A week ago myself and my two friends Erica and Tucker decided to take a stab at skiing Apocalypse Couloir in Death Canyon. I have always wanted to ski this line, but it has always made my stomach churn. The name of the couloir alone makes you want to think twice before entering, it is dark and steep but is one of the most awesome couloirs I have skied. Having conditions line up for this couloir are tough, because once you are committed and in it, there is no bailing. Everything needs to align, stable snow, good snow in the couloir and perfect weather without wind.
In the morning when we started up Prospector it was beautiful calm clear day, it was forecasted as clear through the day. After about 4 hours of skinning we reached the entrance to the couloir, my stomach started to churn as I could not see much but just looked like shear cliffs below. I have seen a few photos and have heard about the couloir but experiencing it first hand is totally different.
We were all silent as we got the ropes for rappel, we were a little unlucky and ended up getting 2 ropes tangled on the rappel. Tucker who went first down the rappel spent about an hour untangling them. This threw us off our schedule a bit, but the weather still seemed calm and clear so we felt good about continuing down. After the second rappel we all geared up safely in a cave looming above the couloir.
Looking down from the cave it was hard to tell where the couloir went because it was incredibly steep in the middle and then dog legged to the right further down. The snow looked nice and soft which put some of our nerves at ease. Now who was going to go first? A part of me wanted too, but was a little unsure not knowing what was below me. I ended up volunteering and as I started to ski I could not believe how nice the snow was, it was still a little tricky and I definitely did not want to fall. I skied some Scot Scmidt style turns all the way down to the dog leg, I am not sure if I have ever turned that much in my skiing life!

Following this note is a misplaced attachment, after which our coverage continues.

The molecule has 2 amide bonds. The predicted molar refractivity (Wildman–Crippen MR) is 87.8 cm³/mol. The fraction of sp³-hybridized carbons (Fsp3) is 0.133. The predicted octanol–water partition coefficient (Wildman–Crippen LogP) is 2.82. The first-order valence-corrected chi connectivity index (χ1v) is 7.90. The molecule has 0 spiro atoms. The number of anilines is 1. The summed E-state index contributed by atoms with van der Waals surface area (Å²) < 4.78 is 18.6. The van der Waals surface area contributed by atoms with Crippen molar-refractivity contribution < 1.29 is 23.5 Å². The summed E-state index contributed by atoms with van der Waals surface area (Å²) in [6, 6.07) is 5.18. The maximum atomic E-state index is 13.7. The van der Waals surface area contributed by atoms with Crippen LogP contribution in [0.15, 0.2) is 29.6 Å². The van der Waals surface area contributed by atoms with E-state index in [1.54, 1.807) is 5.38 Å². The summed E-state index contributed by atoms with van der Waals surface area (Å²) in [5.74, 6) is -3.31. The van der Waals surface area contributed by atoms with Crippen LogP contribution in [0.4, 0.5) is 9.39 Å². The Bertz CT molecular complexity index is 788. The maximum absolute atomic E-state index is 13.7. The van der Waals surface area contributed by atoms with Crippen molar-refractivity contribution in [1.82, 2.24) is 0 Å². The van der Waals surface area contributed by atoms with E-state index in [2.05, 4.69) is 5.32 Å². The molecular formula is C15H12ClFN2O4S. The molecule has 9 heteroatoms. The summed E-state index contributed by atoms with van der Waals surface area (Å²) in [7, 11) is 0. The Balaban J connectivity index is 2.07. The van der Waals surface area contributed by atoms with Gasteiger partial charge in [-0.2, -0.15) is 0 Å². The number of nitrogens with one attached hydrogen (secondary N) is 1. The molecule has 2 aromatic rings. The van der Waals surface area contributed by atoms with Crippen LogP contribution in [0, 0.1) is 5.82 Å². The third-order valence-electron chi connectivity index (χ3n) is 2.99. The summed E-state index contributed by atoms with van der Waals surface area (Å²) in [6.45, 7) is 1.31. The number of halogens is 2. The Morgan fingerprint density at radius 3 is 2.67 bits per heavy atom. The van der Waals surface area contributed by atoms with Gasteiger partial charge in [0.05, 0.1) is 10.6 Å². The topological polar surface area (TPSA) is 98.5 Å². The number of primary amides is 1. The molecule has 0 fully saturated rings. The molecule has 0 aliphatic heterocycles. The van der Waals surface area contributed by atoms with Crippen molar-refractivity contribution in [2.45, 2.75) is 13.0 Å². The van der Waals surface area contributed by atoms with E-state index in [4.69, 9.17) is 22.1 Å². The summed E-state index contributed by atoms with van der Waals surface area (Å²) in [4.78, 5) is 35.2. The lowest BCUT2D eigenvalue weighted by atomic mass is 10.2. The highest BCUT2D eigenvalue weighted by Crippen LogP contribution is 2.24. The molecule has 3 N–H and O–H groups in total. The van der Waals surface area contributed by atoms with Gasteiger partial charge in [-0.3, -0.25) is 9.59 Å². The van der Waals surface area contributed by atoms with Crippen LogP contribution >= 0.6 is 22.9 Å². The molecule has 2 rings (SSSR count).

Between the nerves and it just being steep and long, my legs were on fire!! We all made it safely to the last rappel which was above a thick ice bulge. I was the last to rap down and we all noticed the wind had started to pick up. Slough piles had started cruising past us, they did not seem to large so we were not to worried and knew we would be out of the couloir soon. Erica got on rappel and just as she was taking herself off rappel a pile 2x as big as the last came cascading down the couloir. I could not see anything but white plume, I was worried about Erica and then I hear her yell a little ways down the couloir. She had gotten taken about 150 feet down, but was okay in the safer zone, which was so lucky.
At this point I just wanted to get out of there and I still had to rap and then ski the bottom part of the couloir. I got through the rappel and anchored myself into the ice screw, right as I did that another even larger slough pile cruised by me at about 70 miles an hour so it seemed. In the 15-20 min that I gathered the rope probably about 7 more piles flew by me. I knew I had to get out of there but to get out of the couloir I had to time the slough piles. They seemed to me about 90 sec apart, I grabbed the ice screw and skied as fast as I could about 200 ft down where Erica and Tucker were tucked off to the side. I felt like I was running the gauntlet. My adrenaline was so high and I was not going to fall no matter what. It was a pretty scary feeling that I do not need to go through again. We hustled the rest of the way out to mouth of the canyon and into safety.
The biggest thing I learned about that day was to make sure we look far ahead into the wind forecast, the wind had come up and was gusting at around 60 mph which in turn was sending a lot of snow into the couloir which acted as a slide for the snow. I am glad to be able to check Apocalypse off the list. I can not say I will be doing it again anytime soon. Once is good!